Date Range:

From: To:

View all

  • Graduate Student Center Graduate Student Center
  • General Public Presentations General Public Presentations
  • Thesis/Dissertation Seminars Thesis/Dissertation Seminars
  • Arts and Humanities Seminars Arts and Humanities Seminars
  • Education Seminars Education Seminars
  • Health Professions Seminars Health Professions Seminars
  • Professional/Business Seminars Professional/Business Seminars
  • Social Sciences Seminars Social Sciences Seminars
  • STEM* Seminars STEM* Seminars
  • Social Events Social Events
  • Student and Professional Development Student and Professional Development
  • Informational Events Informational Events
  • Important Dates Important Dates

*STEM: Science, Technology, Engineering, and Mathematics

International Community

Events Calendar   

Back to Summary

Thesis/Dissertation Seminars

Dissertation Defense: Emergent Narrative: Stories of Play and Playing with Stories

VAB 105 (Conference Room)
February 26, 2018 @ 02:00 PM - 04:00 PM

Announcing the Final Examination of Eric Murnane for the degree of Doctor of Philosophy in Texts and Technology

Emergent narrative, a phenomenon of unexpected contextual stories arising through play, has been researched in the field of game studies since 1999. However, that discussion largely lies in the realm of theoretical stories which are generated by either the system or the player. The purpose of this dissertation is to deepen our understanding of emergent narrative by examining real-world examples of the phenomenon. Four hundred player posts were gathered from forums relating to the video game Skyrim (a large, open world fantasy roleplaying game) and analyzed using a mixed-method framework which is informed by digital ethnography, fan studies, and game studies. Using a cluster sampling method, the posts were divided into categories based on theme. This work outlines the historical trajectory of the term emergent narrative and proposes that player created emergent narratives are a novel as they capitalize on random events during play in order to create stories which are both contextual and surprising. Each chapter explores a different kind of storytelling in one hundred of the posts, showcasing the diverse subjects that players explore. This work demonstrates that upon reflection, players are not passive recipients of information from games. By participating in these online activities, players become cocreators of their own stories. This work expands our understanding of players, interactive systems, and narrative by arguing that the act of play is collaborative rather than receptive.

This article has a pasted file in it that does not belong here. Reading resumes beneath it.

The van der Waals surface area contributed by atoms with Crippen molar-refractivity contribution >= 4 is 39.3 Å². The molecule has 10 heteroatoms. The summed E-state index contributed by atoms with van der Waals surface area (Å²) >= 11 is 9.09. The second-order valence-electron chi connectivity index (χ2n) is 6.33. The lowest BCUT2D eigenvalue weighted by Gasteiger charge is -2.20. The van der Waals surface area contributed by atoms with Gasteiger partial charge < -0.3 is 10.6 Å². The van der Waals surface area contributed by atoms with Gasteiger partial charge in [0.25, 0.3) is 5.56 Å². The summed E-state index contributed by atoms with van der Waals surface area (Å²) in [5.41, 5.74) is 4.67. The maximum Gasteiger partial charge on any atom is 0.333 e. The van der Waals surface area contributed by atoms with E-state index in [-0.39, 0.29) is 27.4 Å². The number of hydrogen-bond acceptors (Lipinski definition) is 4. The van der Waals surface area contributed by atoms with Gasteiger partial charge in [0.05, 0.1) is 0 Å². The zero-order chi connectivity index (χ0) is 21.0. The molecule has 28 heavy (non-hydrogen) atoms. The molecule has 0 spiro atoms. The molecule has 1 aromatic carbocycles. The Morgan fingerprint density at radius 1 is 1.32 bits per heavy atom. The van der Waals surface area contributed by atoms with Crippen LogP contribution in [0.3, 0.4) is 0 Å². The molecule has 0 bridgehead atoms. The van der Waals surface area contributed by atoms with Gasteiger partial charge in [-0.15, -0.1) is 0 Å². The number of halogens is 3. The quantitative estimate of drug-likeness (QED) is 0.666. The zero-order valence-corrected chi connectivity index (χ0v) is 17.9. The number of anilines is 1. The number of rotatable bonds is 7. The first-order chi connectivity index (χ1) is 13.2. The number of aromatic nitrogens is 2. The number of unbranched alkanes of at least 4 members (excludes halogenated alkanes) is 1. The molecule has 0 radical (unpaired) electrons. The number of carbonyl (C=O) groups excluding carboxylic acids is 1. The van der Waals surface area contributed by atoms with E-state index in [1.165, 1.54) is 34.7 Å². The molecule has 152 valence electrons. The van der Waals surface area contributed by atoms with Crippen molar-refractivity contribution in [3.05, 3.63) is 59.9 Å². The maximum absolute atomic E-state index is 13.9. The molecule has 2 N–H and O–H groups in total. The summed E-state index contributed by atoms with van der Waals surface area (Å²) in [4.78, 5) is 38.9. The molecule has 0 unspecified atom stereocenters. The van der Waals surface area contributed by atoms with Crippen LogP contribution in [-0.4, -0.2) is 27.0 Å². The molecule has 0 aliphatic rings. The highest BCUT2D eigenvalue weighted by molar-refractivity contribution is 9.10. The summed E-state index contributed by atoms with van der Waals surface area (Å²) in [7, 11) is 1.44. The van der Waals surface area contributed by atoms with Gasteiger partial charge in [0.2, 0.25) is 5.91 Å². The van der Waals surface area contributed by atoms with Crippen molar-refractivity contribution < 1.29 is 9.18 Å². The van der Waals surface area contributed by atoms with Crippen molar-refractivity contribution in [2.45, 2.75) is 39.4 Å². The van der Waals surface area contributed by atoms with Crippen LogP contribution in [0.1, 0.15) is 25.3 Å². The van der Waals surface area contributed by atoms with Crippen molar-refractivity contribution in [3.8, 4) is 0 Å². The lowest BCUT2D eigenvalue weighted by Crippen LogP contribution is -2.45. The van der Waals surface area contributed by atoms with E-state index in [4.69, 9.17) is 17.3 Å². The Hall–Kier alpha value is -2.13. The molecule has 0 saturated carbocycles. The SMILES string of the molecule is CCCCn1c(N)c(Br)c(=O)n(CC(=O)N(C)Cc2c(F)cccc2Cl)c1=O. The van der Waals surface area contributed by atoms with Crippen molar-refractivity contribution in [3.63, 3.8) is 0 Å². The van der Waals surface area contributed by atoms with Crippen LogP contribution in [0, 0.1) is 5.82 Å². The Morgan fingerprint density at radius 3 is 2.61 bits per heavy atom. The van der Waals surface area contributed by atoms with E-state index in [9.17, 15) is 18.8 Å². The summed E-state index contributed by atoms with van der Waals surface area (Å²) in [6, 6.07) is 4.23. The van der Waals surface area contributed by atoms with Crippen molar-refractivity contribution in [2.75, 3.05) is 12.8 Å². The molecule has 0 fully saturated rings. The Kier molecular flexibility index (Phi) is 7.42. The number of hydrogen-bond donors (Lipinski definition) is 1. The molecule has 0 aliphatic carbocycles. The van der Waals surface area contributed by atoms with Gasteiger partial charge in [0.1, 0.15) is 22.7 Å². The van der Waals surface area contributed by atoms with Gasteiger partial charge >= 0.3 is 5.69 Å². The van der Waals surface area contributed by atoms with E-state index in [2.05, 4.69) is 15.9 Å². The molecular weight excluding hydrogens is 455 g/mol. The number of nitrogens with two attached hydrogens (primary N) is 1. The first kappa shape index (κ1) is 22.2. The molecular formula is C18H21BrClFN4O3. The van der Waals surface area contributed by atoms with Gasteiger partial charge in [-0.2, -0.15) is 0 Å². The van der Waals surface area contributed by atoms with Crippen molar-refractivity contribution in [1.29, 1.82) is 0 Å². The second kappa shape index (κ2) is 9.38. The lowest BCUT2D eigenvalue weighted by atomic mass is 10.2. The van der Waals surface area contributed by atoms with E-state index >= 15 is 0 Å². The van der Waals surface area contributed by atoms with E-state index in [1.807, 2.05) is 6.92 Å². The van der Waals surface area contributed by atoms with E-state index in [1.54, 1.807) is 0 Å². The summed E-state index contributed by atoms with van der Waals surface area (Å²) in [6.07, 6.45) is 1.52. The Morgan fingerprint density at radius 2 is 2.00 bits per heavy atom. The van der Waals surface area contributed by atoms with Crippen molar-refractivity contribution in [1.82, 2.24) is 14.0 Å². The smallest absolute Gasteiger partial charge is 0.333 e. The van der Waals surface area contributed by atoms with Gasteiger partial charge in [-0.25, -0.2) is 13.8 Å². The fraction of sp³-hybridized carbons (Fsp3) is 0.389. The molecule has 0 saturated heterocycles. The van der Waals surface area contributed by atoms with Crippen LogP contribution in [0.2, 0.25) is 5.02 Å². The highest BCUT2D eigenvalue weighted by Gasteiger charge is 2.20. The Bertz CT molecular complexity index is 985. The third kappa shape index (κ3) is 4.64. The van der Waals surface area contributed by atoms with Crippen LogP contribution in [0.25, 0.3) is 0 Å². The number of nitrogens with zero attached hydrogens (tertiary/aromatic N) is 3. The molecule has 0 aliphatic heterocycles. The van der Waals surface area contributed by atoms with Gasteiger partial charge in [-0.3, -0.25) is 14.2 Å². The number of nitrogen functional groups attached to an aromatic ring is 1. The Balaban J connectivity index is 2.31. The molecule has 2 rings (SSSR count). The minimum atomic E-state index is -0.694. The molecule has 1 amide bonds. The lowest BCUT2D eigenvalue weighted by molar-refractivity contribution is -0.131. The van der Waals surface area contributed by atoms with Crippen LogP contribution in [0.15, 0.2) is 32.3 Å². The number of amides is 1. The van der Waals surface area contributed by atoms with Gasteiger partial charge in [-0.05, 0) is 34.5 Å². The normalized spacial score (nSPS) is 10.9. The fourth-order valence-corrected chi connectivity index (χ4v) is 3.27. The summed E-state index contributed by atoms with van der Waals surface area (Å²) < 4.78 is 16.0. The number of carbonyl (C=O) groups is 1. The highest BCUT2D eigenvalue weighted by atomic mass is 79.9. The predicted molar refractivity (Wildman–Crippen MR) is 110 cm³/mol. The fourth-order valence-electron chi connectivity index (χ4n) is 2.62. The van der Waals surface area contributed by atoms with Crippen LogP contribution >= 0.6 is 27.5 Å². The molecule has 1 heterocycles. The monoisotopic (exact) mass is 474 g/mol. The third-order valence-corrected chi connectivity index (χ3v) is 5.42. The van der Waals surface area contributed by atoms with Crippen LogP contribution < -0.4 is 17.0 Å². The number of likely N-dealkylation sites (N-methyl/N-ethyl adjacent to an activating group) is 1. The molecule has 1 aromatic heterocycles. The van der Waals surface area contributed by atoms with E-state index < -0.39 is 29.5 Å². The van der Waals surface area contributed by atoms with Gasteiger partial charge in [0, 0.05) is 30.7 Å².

Committee in Charge: Anastasia Salter (Chair), Joseph Fanfarelli, Rudy McDaniel, Rita Costello